Let's face it – you can't hit every presentation out of the ballpark. What do you do if your presentation sucked?
I don't mean in your mind sucked. I mean it unquestionably without a doubt, and you've got the feedback forms to prove it SUCKED.
How do you recover from a bad presentation?
Stop beating yourself up
A bad presentation traumatizes. My clients tell me stories of bad speaking experiences that happened 1 year, 5 years or even 10 years ago.
From that time, they started avoiding presentations like Adam Sandler movies (which historically traumatize moviegoers everywhere). That's far too long to be hanging on to a bad experience.
Speaking is like falling off a bicycle – you've got to get right back on. When you've screwed up a presentation, it does no good to ruminate about how much you suck.
Get back on that bike and start figuring out how you can rock it out next time.
When you are asked to speak, say a resounding, “YES!” instead of slinking off resolved never to speak again. If Adam Sandler can keep making craptastic movies, surely you can give another speech.
Realize Your Message Matters Most
The vast majority of the time a presentation flops not because of your delivery but because of your message.
While it's easy to say “I'm just not a good speaker,” realize that a mediocre speaker with an amazing message can still make an impact.
As I've been pivoting my business more and more to work with coaches, consultants, and service-based business owners on the way their business communicates, they realize that their message does so much for their business.
Having one core message (or as I like to call it a 3 Word Rebellion) is key for the success of a business or for the success of your presentation.
Ask yourself was the message clear? Did it focus on one core message?
Message clarity = presentation success.
Grim, dark, and time for a bit of brutal honesty. The upside of giving a presentation that sucked is – it's a great learning opportunity.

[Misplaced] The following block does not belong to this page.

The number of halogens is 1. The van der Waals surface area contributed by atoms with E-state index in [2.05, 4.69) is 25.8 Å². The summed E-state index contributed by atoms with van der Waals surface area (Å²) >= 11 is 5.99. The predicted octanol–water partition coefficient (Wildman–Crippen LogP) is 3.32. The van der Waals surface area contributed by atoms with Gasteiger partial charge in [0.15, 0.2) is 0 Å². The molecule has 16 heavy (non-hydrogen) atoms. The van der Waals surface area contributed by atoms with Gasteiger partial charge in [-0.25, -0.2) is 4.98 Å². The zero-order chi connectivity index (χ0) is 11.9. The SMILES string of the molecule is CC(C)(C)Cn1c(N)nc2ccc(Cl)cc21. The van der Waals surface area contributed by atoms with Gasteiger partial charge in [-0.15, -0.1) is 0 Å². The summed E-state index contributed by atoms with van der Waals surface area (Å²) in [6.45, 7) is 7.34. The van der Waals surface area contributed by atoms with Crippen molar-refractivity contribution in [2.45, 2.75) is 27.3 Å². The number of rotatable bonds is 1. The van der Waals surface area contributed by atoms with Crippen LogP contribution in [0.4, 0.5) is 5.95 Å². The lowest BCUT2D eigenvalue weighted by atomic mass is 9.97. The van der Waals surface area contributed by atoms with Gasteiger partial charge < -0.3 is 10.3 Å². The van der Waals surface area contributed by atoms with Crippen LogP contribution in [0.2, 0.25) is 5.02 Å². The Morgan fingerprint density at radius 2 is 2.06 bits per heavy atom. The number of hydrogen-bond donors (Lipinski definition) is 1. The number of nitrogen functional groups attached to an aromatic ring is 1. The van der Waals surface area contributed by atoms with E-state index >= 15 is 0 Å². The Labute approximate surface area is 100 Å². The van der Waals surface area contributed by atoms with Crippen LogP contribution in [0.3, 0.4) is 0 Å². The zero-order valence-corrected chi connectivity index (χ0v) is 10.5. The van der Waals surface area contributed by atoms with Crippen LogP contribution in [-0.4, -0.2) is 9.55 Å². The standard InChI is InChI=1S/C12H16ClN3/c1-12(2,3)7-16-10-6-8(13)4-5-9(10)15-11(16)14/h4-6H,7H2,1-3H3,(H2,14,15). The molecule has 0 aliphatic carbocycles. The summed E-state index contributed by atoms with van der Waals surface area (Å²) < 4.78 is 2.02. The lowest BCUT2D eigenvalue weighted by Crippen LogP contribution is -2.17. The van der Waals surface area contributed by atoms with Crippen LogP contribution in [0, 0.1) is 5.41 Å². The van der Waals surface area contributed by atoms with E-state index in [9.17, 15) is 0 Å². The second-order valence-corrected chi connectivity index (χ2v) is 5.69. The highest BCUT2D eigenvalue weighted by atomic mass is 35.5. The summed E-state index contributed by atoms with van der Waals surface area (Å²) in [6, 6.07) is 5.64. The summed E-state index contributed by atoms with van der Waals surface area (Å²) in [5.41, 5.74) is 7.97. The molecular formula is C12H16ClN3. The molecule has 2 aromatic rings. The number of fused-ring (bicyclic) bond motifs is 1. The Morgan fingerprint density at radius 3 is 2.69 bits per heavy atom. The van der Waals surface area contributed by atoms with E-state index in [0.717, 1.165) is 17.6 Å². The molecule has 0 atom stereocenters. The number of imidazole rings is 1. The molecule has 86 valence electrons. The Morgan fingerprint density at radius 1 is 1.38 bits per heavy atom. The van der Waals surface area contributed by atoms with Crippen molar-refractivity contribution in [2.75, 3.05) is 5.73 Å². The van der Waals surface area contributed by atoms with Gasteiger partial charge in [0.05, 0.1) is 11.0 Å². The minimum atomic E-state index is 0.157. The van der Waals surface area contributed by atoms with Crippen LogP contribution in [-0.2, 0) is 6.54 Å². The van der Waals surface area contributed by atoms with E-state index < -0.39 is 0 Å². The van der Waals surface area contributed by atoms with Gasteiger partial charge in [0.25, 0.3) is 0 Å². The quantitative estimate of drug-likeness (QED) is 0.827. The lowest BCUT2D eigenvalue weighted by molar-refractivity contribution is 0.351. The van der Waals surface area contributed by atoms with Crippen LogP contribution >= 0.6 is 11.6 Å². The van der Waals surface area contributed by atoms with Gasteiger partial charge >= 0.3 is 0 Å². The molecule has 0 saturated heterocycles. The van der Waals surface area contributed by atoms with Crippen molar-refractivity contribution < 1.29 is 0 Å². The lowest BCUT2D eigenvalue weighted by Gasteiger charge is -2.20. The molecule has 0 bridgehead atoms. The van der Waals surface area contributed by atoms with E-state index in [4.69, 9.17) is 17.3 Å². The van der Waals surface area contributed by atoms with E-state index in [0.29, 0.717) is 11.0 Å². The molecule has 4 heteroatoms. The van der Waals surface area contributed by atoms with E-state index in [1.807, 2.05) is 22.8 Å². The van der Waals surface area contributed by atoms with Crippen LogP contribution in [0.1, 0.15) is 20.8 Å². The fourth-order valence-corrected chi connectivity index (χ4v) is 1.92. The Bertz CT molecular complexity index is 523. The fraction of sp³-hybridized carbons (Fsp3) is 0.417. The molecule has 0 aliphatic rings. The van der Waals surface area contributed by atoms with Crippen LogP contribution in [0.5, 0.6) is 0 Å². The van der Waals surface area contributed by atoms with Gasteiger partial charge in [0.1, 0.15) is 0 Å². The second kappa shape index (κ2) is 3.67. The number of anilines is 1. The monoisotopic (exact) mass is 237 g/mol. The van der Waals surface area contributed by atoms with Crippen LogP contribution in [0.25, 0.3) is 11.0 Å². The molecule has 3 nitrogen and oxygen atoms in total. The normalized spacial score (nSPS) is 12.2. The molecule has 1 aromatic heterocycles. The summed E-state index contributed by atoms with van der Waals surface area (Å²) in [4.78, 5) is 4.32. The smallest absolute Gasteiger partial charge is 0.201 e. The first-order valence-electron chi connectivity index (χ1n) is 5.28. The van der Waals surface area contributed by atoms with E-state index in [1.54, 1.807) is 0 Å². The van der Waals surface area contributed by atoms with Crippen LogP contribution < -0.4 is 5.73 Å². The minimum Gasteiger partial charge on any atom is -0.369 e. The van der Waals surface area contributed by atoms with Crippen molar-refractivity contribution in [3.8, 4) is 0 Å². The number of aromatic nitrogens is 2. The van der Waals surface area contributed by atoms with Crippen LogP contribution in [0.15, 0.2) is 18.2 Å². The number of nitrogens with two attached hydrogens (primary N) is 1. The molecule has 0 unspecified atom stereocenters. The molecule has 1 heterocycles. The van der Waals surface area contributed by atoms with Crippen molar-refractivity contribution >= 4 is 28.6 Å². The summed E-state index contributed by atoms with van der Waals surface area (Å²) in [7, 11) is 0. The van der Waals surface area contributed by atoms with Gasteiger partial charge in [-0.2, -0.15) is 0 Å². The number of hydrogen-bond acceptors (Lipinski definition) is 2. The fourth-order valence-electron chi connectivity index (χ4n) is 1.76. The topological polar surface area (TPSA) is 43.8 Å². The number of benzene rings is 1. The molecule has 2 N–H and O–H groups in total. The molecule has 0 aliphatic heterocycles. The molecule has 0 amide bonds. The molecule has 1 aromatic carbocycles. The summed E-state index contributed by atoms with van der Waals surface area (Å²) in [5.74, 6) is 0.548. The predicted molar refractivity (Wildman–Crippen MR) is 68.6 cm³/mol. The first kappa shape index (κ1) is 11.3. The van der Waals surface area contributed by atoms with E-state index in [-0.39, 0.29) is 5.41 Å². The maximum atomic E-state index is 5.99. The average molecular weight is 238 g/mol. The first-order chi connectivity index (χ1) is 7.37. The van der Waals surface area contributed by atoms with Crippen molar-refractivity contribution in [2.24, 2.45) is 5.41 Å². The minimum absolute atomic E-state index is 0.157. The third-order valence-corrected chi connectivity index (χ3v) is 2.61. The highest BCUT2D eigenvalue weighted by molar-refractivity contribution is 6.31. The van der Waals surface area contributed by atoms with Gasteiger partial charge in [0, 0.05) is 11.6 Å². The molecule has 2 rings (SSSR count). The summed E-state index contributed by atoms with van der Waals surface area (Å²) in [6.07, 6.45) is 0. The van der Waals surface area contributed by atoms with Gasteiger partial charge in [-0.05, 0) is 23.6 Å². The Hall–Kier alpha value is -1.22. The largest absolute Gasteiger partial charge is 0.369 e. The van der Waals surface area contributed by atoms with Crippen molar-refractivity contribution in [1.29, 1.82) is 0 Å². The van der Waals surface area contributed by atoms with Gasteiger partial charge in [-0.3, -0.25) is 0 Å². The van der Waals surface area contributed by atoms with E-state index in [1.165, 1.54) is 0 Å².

Now ask yourself, “Did I do everything in my power to prepare for this presentation”? Did the words, “I can totally wing this,” ever fall from your lips? Here are several digging in the dirt questions to ask yourself:
* Did I really understand my audience? Did I know what they believed about my topic? Did I meet their expectations? Did I answer these three questions about the audience?
* Did I know my stuff?
* Did I practice my presentation? If you need help with practicing, download my guide to practicing your presentation – TODAY – I mean right now – immediately!
* Did you know how you were going to close the presentation?
* Was I prepared for the audience's questions?
* How was my delivery? Polished or rough or somewhere in between?
Be honest. Giving yourself feedback can show you how you can improve your next presentation to ensure success.
Bad Presentations Happen To Good People
Realize that bad presentations do happen to good speakers and amazing people.
Sometimes you can do all your homework, be clear on your message, practice, know your material backward and forwards and the presentation just misses the mark.
Once I was invited to give a presentation on cultural trends. I worked closely with the meeting planner. In fact, she approved every slide I was going to present. This was an executive-level audience and she wanted the content to be perfect. I researched, I prepped, I practiced, I had great examples.
Five minutes into my presentation, one executive raised his hand and asked “Are these trends based on quantitative research?” My reply was, “No, they are qualitative cultural trends.” He and half the room tuned out. The presentation flopped. My mistake was basing my whole speech on information from one person. That question killed me and there was no way to save the presentation at the moment.
Looking back, I now see that I could have reached out to some of the executives as part of my preparation instead of leaning on the meeting planner. Great lesson. Now it's time to move on.
I recovered. You can too when your presentation sucks. The most important point is: Keep Speaking. Learn from your mistakes and don't let them hold you back.